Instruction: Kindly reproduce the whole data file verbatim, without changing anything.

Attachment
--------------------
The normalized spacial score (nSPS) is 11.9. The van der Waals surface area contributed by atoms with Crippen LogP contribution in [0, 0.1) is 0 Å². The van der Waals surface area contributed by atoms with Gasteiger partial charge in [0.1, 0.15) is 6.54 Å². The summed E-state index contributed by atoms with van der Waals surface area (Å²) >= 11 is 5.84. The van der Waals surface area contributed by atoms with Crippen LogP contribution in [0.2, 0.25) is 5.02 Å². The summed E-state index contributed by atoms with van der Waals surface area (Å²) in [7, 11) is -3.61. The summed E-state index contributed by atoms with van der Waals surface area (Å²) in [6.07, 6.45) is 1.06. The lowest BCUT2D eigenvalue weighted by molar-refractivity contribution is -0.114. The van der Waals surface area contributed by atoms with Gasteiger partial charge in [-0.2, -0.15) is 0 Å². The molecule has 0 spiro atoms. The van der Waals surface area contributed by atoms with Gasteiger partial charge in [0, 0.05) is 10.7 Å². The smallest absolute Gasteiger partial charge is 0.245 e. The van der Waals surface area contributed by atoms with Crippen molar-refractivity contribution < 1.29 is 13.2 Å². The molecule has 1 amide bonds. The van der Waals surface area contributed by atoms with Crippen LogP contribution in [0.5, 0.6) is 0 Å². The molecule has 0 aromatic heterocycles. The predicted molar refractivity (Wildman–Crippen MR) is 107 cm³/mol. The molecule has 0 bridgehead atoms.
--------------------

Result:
The normalized spacial score (nSPS) is 11.9. The van der Waals surface area contributed by atoms with Crippen LogP contribution in [0, 0.1) is 0 Å². The van der Waals surface area contributed by atoms with Gasteiger partial charge in [0.1, 0.15) is 6.54 Å². The summed E-state index contributed by atoms with van der Waals surface area (Å²) >= 11 is 5.84. The van der Waals surface area contributed by atoms with Crippen LogP contribution in [0.2, 0.25) is 5.02 Å². The summed E-state index contributed by atoms with van der Waals surface area (Å²) in [7, 11) is -3.61. The summed E-state index contributed by atoms with van der Waals surface area (Å²) in [6.07, 6.45) is 1.06. The lowest BCUT2D eigenvalue weighted by molar-refractivity contribution is -0.114. The van der Waals surface area contributed by atoms with Gasteiger partial charge in [-0.2, -0.15) is 0 Å². The molecule has 0 spiro atoms. The van der Waals surface area contributed by atoms with Gasteiger partial charge in [0, 0.05) is 10.7 Å². The smallest absolute Gasteiger partial charge is 0.245 e. The van der Waals surface area contributed by atoms with Crippen molar-refractivity contribution < 1.29 is 13.2 Å². The molecule has 1 amide bonds. The van der Waals surface area contributed by atoms with Crippen LogP contribution in [0.5, 0.6) is 0 Å². The molecule has 0 aromatic heterocycles. The predicted molar refractivity (Wildman–Crippen MR) is 107 cm³/mol. The molecule has 0 bridgehead atoms.